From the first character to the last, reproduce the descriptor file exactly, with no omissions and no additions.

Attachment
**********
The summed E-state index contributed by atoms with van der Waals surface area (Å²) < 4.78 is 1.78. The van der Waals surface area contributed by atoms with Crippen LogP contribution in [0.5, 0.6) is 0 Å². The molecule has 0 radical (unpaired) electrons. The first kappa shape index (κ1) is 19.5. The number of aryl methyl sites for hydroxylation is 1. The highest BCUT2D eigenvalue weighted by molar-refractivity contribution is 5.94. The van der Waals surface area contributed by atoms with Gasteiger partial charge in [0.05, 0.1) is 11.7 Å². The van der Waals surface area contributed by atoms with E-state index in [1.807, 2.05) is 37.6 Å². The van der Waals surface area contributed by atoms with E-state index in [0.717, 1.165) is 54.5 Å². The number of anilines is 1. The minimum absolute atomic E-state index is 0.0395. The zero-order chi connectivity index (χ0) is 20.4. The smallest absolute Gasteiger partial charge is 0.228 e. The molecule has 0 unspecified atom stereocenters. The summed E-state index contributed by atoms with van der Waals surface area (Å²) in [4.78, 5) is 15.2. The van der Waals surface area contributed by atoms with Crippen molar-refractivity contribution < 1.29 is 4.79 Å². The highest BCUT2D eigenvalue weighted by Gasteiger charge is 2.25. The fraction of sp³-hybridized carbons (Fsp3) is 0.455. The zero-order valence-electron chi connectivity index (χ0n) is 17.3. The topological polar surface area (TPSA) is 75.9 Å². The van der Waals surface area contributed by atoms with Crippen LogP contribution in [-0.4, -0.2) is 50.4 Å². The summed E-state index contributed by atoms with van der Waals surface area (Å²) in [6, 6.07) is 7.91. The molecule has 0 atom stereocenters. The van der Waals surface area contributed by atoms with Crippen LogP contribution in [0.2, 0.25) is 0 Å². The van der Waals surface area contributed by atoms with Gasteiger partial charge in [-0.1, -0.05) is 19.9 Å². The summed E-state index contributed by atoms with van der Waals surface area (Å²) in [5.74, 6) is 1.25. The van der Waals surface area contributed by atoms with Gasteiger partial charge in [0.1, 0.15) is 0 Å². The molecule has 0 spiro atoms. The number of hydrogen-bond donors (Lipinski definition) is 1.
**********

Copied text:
The summed E-state index contributed by atoms with van der Waals surface area (Å²) < 4.78 is 1.78. The van der Waals surface area contributed by atoms with Crippen LogP contribution in [0.5, 0.6) is 0 Å². The molecule has 0 radical (unpaired) electrons. The first kappa shape index (κ1) is 19.5. The number of aryl methyl sites for hydroxylation is 1. The highest BCUT2D eigenvalue weighted by molar-refractivity contribution is 5.94. The van der Waals surface area contributed by atoms with Gasteiger partial charge in [0.05, 0.1) is 11.7 Å². The van der Waals surface area contributed by atoms with E-state index in [1.807, 2.05) is 37.6 Å². The van der Waals surface area contributed by atoms with E-state index in [0.717, 1.165) is 54.5 Å². The number of anilines is 1. The minimum absolute atomic E-state index is 0.0395. The zero-order chi connectivity index (χ0) is 20.4. The smallest absolute Gasteiger partial charge is 0.228 e. The molecule has 0 unspecified atom stereocenters. The summed E-state index contributed by atoms with van der Waals surface area (Å²) in [4.78, 5) is 15.2. The van der Waals surface area contributed by atoms with Crippen molar-refractivity contribution < 1.29 is 4.79 Å². The highest BCUT2D eigenvalue weighted by Gasteiger charge is 2.25. The fraction of sp³-hybridized carbons (Fsp3) is 0.455. The zero-order valence-electron chi connectivity index (χ0n) is 17.3. The topological polar surface area (TPSA) is 75.9 Å². The van der Waals surface area contributed by atoms with Crippen LogP contribution in [-0.4, -0.2) is 50.4 Å². The summed E-state index contributed by atoms with van der Waals surface area (Å²) in [6, 6.07) is 7.91. The molecule has 0 atom stereocenters. The van der Waals surface area contributed by atoms with Crippen LogP contribution in [0.2, 0.25) is 0 Å². The van der Waals surface area contributed by atoms with Gasteiger partial charge in [-0.1, -0.05) is 19.9 Å². The summed E-state index contributed by atoms with van der Waals surface area (Å²) in [5.74, 6) is 1.25. The van der Waals surface area contributed by atoms with Gasteiger partial charge in [0.1, 0.15) is 0 Å². The molecule has 0 spiro atoms. The number of hydrogen-bond donors (Lipinski definition) is 1.